2001:470:69e9:1:2::4 dev p33p1.2 table 6909 tos 0x04 protocol
                                    bird scope link priority 12 mtu 1000
                                    hoplimit 100 advmss 101 rtt 102 rttvar 103
                                    reordering 104 window 105 cwnd 106 ssthresh
                                    lock 107 rto_min 108 initcwnd 109
                                    initrwnd 110 features ecn fastopen_no_cookie 1
               ...
           }

           static_rules {
               from 192.168.2.0/24 table 1 track_group GROUP1

               to 192.168.2.0/24 table 1

               from 192.168.28.0/24 to 192.168.29.0/26 table small iif p33p1
                                    oif wlan0 tos 22 fwmark 24/12
                                    preference 39 realms 30/20 goto 40

               to 1:2:3:4:5:6:7:0/112 from 7:6:5:4:3:2::/96 table 6908
                                      uidrange 10000-19999

               to 1:2:3:4:6:6:7:0/112 from 8:6:5:4:3:2::/96 l3mdev protocol 12
                                      ip_proto UDP sport 10-20 dport 20-30
               ...
           }

Track files
       Adds a file to be monitored. The file will be read whenever it is modi-
       fied. The value in the file will be recorded for  all  VRRP  instances,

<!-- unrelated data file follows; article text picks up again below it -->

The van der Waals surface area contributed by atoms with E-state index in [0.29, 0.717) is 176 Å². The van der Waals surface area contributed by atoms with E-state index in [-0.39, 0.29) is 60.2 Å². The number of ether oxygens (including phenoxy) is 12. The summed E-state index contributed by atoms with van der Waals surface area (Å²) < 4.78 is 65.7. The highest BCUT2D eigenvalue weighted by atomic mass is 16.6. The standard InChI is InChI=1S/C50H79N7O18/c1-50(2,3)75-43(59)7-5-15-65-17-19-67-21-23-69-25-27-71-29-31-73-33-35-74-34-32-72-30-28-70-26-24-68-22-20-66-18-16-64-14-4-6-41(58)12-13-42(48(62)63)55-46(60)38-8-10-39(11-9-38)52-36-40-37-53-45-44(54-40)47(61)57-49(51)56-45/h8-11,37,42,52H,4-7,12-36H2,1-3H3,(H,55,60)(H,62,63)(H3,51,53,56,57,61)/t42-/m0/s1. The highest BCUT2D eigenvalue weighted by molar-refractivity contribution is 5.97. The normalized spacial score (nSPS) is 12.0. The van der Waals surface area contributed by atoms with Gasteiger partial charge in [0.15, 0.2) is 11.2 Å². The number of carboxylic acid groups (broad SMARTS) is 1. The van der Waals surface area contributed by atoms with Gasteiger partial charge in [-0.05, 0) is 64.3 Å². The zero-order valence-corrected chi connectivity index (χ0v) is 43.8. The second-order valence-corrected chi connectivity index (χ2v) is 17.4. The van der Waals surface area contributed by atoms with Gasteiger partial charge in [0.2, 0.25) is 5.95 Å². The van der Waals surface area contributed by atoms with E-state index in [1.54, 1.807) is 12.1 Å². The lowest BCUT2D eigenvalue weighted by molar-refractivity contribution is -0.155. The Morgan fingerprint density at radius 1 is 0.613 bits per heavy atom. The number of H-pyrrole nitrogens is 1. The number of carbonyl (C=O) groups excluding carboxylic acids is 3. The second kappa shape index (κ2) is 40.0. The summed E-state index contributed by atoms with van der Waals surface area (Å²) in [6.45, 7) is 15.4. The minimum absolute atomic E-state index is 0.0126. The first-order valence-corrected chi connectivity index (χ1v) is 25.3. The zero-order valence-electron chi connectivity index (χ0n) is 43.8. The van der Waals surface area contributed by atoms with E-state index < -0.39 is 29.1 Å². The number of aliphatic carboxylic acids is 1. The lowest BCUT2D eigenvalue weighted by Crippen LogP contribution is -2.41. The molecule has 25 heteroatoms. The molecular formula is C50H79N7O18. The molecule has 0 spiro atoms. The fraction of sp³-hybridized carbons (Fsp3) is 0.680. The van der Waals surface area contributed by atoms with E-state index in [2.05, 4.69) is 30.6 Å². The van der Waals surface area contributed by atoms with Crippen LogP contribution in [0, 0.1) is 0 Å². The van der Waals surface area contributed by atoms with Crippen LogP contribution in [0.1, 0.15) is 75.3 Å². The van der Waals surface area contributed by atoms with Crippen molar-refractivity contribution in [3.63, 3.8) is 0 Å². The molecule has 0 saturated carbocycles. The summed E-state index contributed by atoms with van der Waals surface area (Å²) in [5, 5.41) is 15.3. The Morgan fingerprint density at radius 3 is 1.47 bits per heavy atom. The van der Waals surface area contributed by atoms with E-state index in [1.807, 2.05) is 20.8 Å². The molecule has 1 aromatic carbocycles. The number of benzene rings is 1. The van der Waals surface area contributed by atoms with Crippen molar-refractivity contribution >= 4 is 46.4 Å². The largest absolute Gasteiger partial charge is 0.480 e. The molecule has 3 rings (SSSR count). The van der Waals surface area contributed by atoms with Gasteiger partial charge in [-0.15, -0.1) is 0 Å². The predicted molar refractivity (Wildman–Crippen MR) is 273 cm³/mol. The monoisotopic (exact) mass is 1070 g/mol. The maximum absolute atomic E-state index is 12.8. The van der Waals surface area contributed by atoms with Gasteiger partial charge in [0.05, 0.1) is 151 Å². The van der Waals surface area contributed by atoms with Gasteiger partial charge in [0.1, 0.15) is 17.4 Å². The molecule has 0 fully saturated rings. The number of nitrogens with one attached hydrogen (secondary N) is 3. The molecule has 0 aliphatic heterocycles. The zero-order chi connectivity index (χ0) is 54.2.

sync groups and real servers which monitor it.  Note that the file will
       only be read if at least one VRRP instance, sync group or  real  server
       monitors it.

       A  value will be read as a number in text from the file.  If the weight
       configured against the track_file is 0, a non-zero value  in  the  file
       will  be  treated as a failure status, and a zero value will be treated
       as an OK status, otherwise the value will be  multiplied by the  weight
       configured in the track_file statement.

       For VRRP instances, if the result is less than -253 anything monitoring
       the script will transition to the fault state (the weight can be 254 to
       allow for a negative value being read from the file).

       If  the  vrrp  instance  or sync group is not the address owner and the
       result is between -253 and 253, the result will be added to the initial
       priority  of the VRRP instance (a negative value will reduce the prior-